CS Lewis Square, the centrepiece of the £40 million Connswater Community Greenway in East Belfast, officially opened last night in a massive family party. Tucked away within that magic tale was another piece of a wider story arc – a bold eastward extension of the Belfast Bikes scheme.
CS Lewis Square should develop Holywood Arches into the urban heart of east Belfast, providing a space for residents and visitors to use for events and activities.
Only a few days before the launch event we got signals that a Coca-Cola Zero Belfast Bikes Station was to be installed on the site.
Good to see @BelfastBikes being installed in time for the opening today. Cc @nigreenways #CSLSquare #cyclingni pic.twitter.com/W920V8smrj
— Connswater Greenway (@ConnsGreenway) November 22, 2016
Belfast City Council confirmed the immediate operational launch of the station:
“The CS Lewis Square docking station is being jointly funded by the NI Executive’s Urban Villages Fund and Belfast City Council. CS Lewis Square station has 16 docking points.
“Another 10 bikes are being added for the CS Lewis Square expansion. This brings the total number of bicycles in the Coca-Cola Zero Belfast Bikes scheme to 393.
“We are launching a further three docking stations in East Belfast to link up the CS Lewis Square docking station with our existing network. Exact locations are still being negotiated.”
We're at #CSLewisSquare!
Cycling "brings a delicious whiff of memory” ~CS Lewis, Talking About Bicycles
Sign up at https://t.co/tjjnc9abO9 pic.twitter.com/9IdWigkqwg
— Belfast Bikes (@BelfastBikes) November 22, 2016
What makes this expansion significant is the thrust away from the original core of the scheme within the city centre; it’s the most remote station installed to date, at almost 3km distance from City Hall.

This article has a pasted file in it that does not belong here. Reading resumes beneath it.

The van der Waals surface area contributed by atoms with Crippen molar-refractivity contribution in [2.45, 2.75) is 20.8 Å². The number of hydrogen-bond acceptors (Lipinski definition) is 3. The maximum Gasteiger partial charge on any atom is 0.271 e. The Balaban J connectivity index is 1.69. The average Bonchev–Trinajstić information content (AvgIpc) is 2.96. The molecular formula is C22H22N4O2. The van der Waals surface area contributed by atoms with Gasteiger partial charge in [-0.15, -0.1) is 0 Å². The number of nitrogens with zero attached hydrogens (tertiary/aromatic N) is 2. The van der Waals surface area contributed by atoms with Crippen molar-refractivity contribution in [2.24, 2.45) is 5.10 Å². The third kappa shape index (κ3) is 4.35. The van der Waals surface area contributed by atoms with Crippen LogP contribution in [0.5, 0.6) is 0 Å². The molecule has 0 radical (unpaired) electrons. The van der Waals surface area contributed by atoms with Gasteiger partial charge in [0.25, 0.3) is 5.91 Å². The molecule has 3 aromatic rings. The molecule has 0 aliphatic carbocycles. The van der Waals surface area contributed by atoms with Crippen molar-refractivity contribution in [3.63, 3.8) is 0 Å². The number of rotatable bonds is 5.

Residents around the Holywood Arches now have a genuine commuting link with Belfast city centre by public hire bike, as do the many workers in Connswater Retail Park.
The station lies far outside the 300m-500m radius of adjoining stations which has governed location spread to date, so it’s good to see immediate supporting stations being delivered to bridge the gap.
Wow, huge implications: almost 3km from City Hall (with a traffic-free route) as @BelfastBikes targets commuters 🙂 https://t.co/C7yUgKnkj2
— NI Greenways (@nigreenways) November 18, 2016
And it seems the ‘interim’ expansion, ahead of the official Phase Two of Belfast Bikes growth, hasn’t finished yet.
“Docking stations at Falls, Carlisle Circus and Grosvenor Road still to be installed once planning approval granted. Further expansion plans still to be agreed but will be subject to funding Council approval.”
CS Lewis Square lies at the crossing point of the two Belfast greenways – Comber and Connswater – a crossroads that offers a cycling corridor 7 miles eastward to Comber, northward to Victoria Park and the North Down Coastal Path, and westward into Belfast city centre and Lisburn and Newtownabbey beyond.
Fantastic night at East Belfasts CS Lewis Square. Many thanks to @ConnsGreenway for their vision #CSLSquare https://t.co/ailcrrdoXP
— Gavin Robinson (@GRobinsonDUP) November 22, 2016
The southward portion along the Connswater Greenway is still under construction, with the link across Connswater Retail Park and Avoniel expected to complete in the New Year.
Recently opened sections beyond now permit traffic-free travel from The Hollow at Beersbridge Road through Orangefield Park and the Marsh-wiggle Way as far as Braniel.
(Main image by Steven Patterson, used with permission.)
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